The Watlington White Mark
In 1764, local squire Edward Horne gave Watlington a more unusual talking point. He felt that the Norman parish church of St. Leonard, when viewed from his home, would be more impressive if it had a spire. To create the illusion, he designed the 270 foot steeple-shaped Watlington White Mark, which he had cut into the chalk escarpment of Watlington Hill, perfectly placed to complete his view. (Trees now obscure much of the view.) The White mark is just one of around fifty hill figures in England.
After enjoying the views and having a look at the White Mark, continue the walk by turning left and heading slightly uphill on a faint diagonal path (heading at about 45 degrees from the path you walked down to reach the bench). After 50 metres you pass through a line of thorn trees. Bear right to follow a more distinct path now heading across the slope and slightly downhill. Eventually the path bends to the left and then runs just below an area of dark green yew woodland. A bit further on, it winds its way through another area of yew woodland, emerging at two parallel crossing paths, close to a gate, which is on your right.
Turn left and uphill onto either the sunken path that runs along the edge of the yew woodland, or the more open path that runs parallel to it. 50m from the gate, ignore a small path leading right.
The sunken path, which is probably part of an ancient drovers' track, offers glimpses into the dark yew wood on your left. The more open path offers views back to the Oxford Vale - the choice is yours, and in places it is easy enough to switch paths! If you take the more open path ignore a small path leading right 50m from the gate.
Eventually, the two paths merge to one, close to a grassy mound next to a large silver birch tree. This is a good place to pause to enjoy views back towards the Oxford Vale and towards Lower Deans Wood (also National Trust). Close to here you see a small area of chalk grassland that has been fenced off to protect one particular wildflower from being eaten by rabbits. This is the Horseshoe Vetch which is the only plant that caterpillars of the Adonis and Chalk Hill Blue butterflies feed upon.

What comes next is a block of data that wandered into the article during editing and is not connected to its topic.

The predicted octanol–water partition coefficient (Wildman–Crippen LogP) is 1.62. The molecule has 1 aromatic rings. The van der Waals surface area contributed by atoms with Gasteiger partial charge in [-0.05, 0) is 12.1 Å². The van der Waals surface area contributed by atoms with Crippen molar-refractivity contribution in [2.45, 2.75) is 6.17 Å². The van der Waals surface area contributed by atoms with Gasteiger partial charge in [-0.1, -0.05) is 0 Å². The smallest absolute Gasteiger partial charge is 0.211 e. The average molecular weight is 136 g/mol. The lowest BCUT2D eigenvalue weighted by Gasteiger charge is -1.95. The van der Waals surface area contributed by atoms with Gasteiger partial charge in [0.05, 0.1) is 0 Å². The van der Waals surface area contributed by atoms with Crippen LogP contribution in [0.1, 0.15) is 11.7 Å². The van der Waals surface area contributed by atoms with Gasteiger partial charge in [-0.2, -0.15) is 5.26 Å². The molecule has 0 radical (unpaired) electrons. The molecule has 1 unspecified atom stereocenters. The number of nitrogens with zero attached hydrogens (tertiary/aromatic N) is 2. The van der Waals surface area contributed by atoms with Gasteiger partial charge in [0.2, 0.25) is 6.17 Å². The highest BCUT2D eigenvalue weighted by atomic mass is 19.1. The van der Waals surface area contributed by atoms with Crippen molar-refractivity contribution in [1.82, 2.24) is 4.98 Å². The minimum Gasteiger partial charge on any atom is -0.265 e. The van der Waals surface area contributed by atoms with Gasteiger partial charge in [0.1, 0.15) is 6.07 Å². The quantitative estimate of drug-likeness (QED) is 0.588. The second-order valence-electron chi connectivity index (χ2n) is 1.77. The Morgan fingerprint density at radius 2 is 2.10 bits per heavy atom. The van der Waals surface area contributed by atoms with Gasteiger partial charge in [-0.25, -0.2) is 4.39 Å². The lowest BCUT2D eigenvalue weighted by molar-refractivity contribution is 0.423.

The mosaic of short rabbit-grazed turf, scrub and dense yew woodland, make Watlington Hill an especially good site for butterflies, with a large population of silver-spotted skippers flying here from late July to early September. It is unusual to find yew trees growing on calcareous soils. Some of these yew trees are hundreds of years old, with thick gnarled trunks and wide, spreading branches. In places, the trees have been arched by winds blowing from the open fields to the southwest into all sorts of interesting shapes and forms. The mixture of woodland and grassland attracts a wide variety of bird species, including green woodpeckers, which are often seen and heard.
Just after the two paths merge into one, and after the grassy mound on your right, pass through a small patch of overhanging yew trees. After emerging from the short woodland section, you can if you wish, take a more energetic route back by taking a path to your left, upslope across an area of chalk grassland. On reaching the top of the slope, turn right to retrace your steps to the car park.
For a more gentle and wooded route back, continue straight ahead. On reaching a gate, go through. You will eventually go through a second gate and after another 2 minutes (100 metres) you will arrive back at the car park.
Finish at the National Trust car park at Watlington Hill. Grid. Ref. SU709935